"There must be millions of people," wrote columnist Robert Benchley about 70 years ago, "who are no more equipped than I am to guide a motor vehicle through any more of an emergency than a sudden light breeze. The logical ending to the whole situation is for all the automobiles in the world to pile up on top of one another at one big cross-road."
When people talk about an Information Superhighway, Benchleys image quickly comes to my mind. In the same way that Benchley could never have imagined an H2 bearing down on a Mini, the people who built the Internet could never have imagined zombie bot nets mounting distributed-denial-of-service attacks on Net-edge cache servers. The Internet was built to tolerate random failures, not to withstand deliberate and focused attacks; it seems to me that new Internet initiatives still tend toward a science-project definition of technical success that says, "once it can be shown to work, its done."
Web services are definitely being driven, so to speak, as if they were past the prototype point, with real companies betting real projects on service-oriented frameworks such as Microsofts .Net and Java 2 Platform, Enterprise Edition. Both architectures have their success stories; both have their strengths and their weaknesses, with developer strength on one platform or another being as good a reason as any to stick with it.
Its typical, though, to find that an early version of a vehicle sometimes demands a few extra skills. Like Benchleys 1930s auto drivers, who had to learn to use a stick shift as the price of mobility, todays Web service developers have to shift for themselves in providing security mechanisms that will at some point become well-integrated into protocols and development tools. It would be wrong to call Web services too immature to use, but it would also be careless to ignore their current weak points when either designing or costing a project.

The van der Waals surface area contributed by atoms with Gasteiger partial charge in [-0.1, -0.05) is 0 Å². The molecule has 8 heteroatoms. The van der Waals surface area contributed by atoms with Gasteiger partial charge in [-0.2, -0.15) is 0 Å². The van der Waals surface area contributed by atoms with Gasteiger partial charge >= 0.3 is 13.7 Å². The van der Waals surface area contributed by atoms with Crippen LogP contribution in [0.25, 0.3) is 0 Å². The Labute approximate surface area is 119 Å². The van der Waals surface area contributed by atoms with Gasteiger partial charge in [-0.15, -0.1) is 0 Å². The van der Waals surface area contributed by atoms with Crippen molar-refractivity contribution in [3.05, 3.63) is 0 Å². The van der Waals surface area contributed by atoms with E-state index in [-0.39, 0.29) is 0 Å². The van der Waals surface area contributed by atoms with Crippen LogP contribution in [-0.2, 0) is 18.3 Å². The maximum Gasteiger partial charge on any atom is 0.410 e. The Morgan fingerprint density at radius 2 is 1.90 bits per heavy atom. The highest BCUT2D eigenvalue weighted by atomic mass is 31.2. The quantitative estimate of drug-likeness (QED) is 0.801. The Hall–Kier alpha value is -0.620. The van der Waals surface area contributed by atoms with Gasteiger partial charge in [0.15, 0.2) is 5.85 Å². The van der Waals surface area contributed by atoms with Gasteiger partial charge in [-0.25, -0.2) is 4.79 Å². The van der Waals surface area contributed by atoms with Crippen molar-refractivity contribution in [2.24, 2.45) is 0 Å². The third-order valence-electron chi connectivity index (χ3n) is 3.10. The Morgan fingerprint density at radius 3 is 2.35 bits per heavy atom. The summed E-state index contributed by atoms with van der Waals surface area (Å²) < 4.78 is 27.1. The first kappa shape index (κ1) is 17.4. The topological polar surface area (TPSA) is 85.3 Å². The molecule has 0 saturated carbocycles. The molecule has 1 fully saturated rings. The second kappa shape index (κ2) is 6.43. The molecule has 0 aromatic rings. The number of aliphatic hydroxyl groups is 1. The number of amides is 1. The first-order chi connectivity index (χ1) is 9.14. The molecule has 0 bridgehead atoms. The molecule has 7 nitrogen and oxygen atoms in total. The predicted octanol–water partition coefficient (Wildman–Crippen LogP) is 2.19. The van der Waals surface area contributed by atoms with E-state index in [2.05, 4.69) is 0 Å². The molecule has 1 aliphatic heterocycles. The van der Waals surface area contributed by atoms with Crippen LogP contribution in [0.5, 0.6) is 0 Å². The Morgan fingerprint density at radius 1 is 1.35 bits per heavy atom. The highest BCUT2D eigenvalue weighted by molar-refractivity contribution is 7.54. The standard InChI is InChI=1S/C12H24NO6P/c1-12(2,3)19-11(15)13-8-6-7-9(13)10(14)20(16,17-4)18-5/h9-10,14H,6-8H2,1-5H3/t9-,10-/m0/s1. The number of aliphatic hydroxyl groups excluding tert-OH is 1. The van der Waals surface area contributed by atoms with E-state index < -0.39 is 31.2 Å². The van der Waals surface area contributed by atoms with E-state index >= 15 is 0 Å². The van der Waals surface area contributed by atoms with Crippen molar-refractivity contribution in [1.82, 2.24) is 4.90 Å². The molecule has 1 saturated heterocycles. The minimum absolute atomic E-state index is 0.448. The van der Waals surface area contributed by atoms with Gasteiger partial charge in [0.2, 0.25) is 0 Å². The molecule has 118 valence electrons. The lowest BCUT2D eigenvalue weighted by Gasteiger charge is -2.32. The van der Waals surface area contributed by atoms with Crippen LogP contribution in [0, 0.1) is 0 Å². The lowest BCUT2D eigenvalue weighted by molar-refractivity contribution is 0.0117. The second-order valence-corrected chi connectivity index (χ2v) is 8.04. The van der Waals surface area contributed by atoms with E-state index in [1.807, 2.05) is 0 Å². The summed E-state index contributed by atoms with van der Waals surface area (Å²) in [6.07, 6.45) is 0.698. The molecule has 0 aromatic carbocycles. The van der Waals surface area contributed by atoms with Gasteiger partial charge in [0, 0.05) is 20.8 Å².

Nor do Web service standards bodies have the luxury of aiming at a stationary target, as they seek to drive the service model toward a destination of credible security. Security algorithms are under the same kind of scrutiny in public, and very likely attack in private, as any other link in the chain of trust: New research results suggest that security algorithms with respected pedigrees may harbor hidden weaknesses.
At some point, being a driver stopped demanding mechanical skills; at some point, technical support for cars could be bought at any downtown intersection. Likewise, security is on its way toward a model of road maps for sale. After years on the defensive, IT vendors are even close to the point of claiming security as a basis for strategic differentiation.
In the meantime, though, Ill drive with extra care when I find myself in heavy Net traffic—and the wind begins to blow.
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